Elizabeth Reist was only 8 years old when she tugged on the back of her grandmother’s shirt and asked if she could follow her everywhere she went. Her grandmother, Karen Haigh of Haigh’s Maple Syrup and Supplies, still recalls that moment as if it were yesterday.

“She said, ‘If I’m going to be queen some day, I have to know how to do all of this,’” Haigh recalled with a chuckle.

Reist doesn’t remember the moment herself, but knows she’s wanted to be Vermontville Maple Syrup Festival Queen since the moment she saw her mother’s crown as a child. Her mother, Lachelle Plue was crowned in 1989.

“Just seeing her crown, I knew I wanted to wear the crown too,” Reist said.

She was so determined that she started going to the Queen’s Contest five years ago to prepare herself for when she became old enough. A 16-year-old Olivet High School junior, Reist’s opportunity came this past February.

“I was so nervous,” Reist said of this year’s contest. “Two years ago I saw a girl who was so disappointed when she didn’t win that I knew I had to prepare myself in case I did not win.”

Fortunately for Reist she avoided disappointment, realizing a lifelong dream to wear the crown. Reist was crowned the 2014 Vermontville Maple Syrup Festival Queen on Tuesday, Feb. 11.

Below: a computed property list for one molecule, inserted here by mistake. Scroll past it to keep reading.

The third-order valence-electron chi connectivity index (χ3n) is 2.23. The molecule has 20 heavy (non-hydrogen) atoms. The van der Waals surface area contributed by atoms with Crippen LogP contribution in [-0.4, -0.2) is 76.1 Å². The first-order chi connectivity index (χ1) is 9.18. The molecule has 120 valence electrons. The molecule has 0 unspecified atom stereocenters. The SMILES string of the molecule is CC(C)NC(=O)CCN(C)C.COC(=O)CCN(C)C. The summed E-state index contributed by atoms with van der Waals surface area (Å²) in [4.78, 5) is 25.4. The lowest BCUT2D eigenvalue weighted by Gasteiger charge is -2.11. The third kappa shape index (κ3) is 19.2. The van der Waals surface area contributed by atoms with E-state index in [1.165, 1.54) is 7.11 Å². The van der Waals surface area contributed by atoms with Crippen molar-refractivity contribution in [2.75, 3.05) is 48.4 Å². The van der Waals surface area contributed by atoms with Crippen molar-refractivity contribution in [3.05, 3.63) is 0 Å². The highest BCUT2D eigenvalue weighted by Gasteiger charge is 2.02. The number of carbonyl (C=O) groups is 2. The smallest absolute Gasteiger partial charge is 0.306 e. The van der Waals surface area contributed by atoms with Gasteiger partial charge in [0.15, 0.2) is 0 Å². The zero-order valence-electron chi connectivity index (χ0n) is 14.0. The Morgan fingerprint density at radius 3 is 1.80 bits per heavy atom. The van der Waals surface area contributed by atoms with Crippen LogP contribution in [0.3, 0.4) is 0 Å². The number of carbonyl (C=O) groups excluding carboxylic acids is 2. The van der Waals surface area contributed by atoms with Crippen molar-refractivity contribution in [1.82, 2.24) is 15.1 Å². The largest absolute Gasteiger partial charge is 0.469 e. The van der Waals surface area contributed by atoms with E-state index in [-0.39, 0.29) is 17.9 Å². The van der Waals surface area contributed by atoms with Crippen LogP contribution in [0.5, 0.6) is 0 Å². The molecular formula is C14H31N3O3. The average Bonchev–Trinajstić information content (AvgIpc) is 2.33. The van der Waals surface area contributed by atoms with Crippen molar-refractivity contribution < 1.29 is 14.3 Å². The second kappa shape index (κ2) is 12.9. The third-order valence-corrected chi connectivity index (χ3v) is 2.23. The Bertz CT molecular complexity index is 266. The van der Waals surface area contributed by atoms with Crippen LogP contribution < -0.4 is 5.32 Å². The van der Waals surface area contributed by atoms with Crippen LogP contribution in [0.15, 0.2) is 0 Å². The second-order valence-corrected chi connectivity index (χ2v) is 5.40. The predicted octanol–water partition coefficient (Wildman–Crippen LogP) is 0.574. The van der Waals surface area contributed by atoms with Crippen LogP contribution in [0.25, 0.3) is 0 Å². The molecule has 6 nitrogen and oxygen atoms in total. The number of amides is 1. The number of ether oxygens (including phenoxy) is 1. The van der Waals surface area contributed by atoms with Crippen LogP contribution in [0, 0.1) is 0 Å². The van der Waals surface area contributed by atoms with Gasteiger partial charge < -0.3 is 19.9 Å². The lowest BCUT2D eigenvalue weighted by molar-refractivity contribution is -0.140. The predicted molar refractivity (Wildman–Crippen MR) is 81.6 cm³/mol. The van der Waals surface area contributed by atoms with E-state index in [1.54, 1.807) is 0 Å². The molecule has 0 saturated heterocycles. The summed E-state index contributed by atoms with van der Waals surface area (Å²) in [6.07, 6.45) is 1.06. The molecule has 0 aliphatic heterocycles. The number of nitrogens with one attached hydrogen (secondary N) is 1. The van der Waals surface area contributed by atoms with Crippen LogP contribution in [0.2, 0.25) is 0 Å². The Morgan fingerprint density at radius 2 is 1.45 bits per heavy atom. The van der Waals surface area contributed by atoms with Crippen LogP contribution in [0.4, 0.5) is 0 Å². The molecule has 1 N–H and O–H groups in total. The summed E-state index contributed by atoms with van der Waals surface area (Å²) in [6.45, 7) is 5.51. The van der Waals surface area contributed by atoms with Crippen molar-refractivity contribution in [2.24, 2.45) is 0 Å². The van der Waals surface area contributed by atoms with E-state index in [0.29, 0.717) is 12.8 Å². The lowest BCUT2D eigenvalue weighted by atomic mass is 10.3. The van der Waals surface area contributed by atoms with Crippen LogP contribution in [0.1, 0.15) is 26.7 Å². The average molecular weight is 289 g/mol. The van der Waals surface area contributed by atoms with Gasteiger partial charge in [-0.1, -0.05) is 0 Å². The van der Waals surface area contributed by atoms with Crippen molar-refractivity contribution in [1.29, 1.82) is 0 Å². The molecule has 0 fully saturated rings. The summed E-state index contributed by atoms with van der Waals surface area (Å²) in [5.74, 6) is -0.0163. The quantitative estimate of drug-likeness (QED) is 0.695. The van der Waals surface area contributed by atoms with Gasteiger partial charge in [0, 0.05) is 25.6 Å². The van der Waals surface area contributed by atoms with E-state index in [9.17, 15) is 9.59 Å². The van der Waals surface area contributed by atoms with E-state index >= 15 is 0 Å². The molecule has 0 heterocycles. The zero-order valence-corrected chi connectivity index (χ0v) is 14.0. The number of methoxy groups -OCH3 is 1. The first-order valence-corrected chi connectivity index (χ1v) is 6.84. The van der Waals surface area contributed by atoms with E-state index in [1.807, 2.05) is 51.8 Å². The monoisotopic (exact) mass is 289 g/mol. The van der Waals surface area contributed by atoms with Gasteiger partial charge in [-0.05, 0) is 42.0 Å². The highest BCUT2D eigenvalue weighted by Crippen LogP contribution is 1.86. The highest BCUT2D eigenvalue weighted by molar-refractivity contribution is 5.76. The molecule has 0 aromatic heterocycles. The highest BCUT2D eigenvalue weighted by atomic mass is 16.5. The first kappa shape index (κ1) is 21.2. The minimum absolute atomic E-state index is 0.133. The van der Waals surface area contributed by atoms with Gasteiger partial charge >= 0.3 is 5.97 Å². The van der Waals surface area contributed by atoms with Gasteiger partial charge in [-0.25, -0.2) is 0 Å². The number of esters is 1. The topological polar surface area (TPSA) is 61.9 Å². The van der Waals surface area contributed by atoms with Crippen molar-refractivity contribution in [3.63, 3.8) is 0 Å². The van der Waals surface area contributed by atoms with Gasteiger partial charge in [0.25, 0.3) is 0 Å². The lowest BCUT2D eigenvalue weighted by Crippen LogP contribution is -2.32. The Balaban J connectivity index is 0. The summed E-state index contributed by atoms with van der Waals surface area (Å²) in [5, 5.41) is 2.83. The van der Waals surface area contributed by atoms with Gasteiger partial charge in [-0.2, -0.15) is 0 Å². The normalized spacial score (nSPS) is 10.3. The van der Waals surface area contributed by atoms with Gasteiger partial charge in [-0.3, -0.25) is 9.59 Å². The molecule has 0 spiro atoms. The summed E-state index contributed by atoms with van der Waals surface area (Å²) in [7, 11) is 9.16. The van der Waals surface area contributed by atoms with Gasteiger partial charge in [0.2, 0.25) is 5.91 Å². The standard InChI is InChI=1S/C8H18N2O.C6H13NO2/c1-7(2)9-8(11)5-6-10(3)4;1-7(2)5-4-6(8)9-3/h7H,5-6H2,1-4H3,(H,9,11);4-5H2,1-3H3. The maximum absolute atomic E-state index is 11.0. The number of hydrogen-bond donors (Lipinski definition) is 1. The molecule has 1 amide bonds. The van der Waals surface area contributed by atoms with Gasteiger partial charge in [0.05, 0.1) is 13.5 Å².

“It was super exciting,” Reist said. “Working for something for so long and actually being able to do it, I don’t know how to describe it.”

It was a proud moment for her family as well.

“I’m glad she wanted to carry on the tradition,” Haigh said.

Maple Syrup production has been a part of Haigh’s life since she was a young child. She and her husband, Larry started their business shortly after getting married in 1965. Plue and Reist both grew up around the business. Attending Maple Valley High School or being the child or grandchild of one of the Syrup Producers is a requirement of all Queen’s candidates.Elizabeth Reist